One of a few new Hong Kong–style spots in the Square, Tasty City has every element required of this lot: neon lights in primary colors, an inordinate amount of drinks (from bubble tea to Horlicks malted milk and everything in between) and a massive menu of gloopy oddities. Think ham with hot dog and eggs over rice; a baked casserole of pork and sweet corn with spaghetti; and pork chops slathered in Thousand Island sauce. Ramen is supposedly housemade but is as basic as the broths, which have about as much backbone as a jellyfish (and speaking of jellyfish, if you’re into that sort of thing, you’ll have no shortage of options here). Crispy intestine and duck tongue in XO not your usual draws? Grab a cold drink and move on. 2022 S Archer Ave, 312-225-8282.

5. Sweet Station
Another Hong Kong–style spot with a giant menu and flashy decor, the year-old Sweet Station intrigues not just for design details (a long, illuminated stretch of fake green apples; sliding utensil drawers built into the sides of tables) but for being a solid breakfast option when the thought of another plate of hash browns and eggs is too much to bear. Early mornings, warm egg-custard tarts and shiny-topped ham-and-egg buns fill the pastry case, waiting to be paired with a cup of warm almond milk. For something heartier, go for the plain congee, served with batons of crispy fried dough for dunking and a few pickled vegetables and peanuts for snacking. 2101 S China Pl, 312-842-2228.

6. Hing Kee
Standard-quality sushi and a passable pho kept this bare-bones spot afloat for three years, but the addition of noodle-pulling chef Chang Ming Liu this winter sparked renewed interest in dinner and a show. The menu vaguely refers to Liu’s work as “ramen,” but noodle geeks will appreciate that he’ll make both daoxiao mian (knife-shaved) or la mian (hand-pulled), so specify when ordering from one of a half-dozen options. The spicy beef broth shows strength from Szechuan peppercorns, five-spice and dried red chiles, and it competes for best in show along with the oxtail version. 2140 S Archer Ave, 312-808-9538.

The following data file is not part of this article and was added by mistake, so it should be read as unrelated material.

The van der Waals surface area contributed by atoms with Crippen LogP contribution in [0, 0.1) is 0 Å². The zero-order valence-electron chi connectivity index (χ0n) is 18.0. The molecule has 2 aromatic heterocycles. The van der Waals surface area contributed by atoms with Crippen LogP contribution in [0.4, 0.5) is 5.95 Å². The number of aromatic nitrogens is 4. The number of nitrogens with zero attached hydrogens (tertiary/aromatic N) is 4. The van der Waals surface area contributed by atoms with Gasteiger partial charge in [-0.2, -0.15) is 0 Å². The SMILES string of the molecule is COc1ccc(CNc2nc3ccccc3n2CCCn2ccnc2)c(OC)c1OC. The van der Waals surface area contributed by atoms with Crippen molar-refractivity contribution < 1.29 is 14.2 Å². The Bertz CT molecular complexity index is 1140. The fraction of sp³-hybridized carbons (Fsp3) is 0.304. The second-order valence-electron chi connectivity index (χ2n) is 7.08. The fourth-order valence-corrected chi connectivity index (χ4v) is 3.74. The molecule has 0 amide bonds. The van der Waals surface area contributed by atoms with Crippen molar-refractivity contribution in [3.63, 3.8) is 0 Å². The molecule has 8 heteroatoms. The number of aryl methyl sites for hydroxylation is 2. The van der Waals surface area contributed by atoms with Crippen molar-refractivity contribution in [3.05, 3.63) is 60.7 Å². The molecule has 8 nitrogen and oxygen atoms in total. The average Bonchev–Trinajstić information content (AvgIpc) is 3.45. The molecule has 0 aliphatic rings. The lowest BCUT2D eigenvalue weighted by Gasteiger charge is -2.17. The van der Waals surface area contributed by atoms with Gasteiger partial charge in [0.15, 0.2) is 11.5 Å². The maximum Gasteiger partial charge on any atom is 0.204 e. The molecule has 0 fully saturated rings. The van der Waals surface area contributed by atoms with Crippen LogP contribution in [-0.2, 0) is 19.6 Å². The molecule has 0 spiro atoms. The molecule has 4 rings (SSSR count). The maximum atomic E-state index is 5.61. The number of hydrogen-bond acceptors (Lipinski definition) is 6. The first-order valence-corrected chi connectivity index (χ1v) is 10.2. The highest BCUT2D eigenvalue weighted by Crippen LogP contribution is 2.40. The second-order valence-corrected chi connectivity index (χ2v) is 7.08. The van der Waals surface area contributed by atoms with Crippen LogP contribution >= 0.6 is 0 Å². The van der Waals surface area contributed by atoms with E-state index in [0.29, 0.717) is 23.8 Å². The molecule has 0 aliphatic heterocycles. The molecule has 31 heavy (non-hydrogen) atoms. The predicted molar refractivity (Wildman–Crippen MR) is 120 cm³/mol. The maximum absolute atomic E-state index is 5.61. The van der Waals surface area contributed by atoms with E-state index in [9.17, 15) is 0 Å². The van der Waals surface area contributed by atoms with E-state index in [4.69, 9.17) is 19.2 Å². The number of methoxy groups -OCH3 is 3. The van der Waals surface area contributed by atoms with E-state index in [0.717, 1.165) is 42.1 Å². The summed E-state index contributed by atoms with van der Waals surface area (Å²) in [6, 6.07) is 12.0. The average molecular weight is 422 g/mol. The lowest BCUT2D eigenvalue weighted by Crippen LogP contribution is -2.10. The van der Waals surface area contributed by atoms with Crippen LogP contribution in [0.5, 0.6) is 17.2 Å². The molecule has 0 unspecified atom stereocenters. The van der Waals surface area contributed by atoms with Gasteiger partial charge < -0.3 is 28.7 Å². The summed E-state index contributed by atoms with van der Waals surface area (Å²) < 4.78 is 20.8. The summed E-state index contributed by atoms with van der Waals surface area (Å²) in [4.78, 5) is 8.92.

7. MingHin
It’s true that this ambitious newcomer from the Chi Cafe and Shui Wah crew sports one of the more luxurious dining rooms in Chinatown, but we’ve been so wooed by the stellar dim sum, fresh seafood and dead-on Cantonese classics that we would eat this stuff in a janitor’s closet. Served from 9am to 4pm and again from 9pm to 2am, the dim-sum menu lays claim to a few all-stars: warm and creamy egg-yolk buns, crispy-edged turnip cakes, silky sheets of rice crêpes folded around shredded beef, cool slices of tripe and sirloin in a slick of crimson chile oil, and the already-legendary Macao-style pork belly, an ode to the eponymous Portuguese colony now belonging to the People’s Republic of China. The parfait of tender meat, nearly liquefied fat and impossibly crispy skin is truly a study in contrasting textures—and a test of your willpower. 2168 S Archer Ave, 312-808-1999.

8. China Place Liquor City
At this new liquor store (which blasts an English-language recording that shouts ““YOU MUST SHOW I.D. TO PURCHASE ALCOHOL”), baijiu is the thing. Like sake, “jiu” is a distilled grain alcohol, but it packs about double the potency, and ranges in flavor from delicate and honey-scented to straight-up burn-your-brain paint thinner. For something mildly boozy with a toasty, whiskey-like appeal, look for labels touting huanjiu, which means it’s been fermented and, typically, aged. Jiu are typically drunk alongside food and at room temperature, so drop in for a bottle before hitting Hing Kee, Sweet Station or Tasty City, all BYOBs.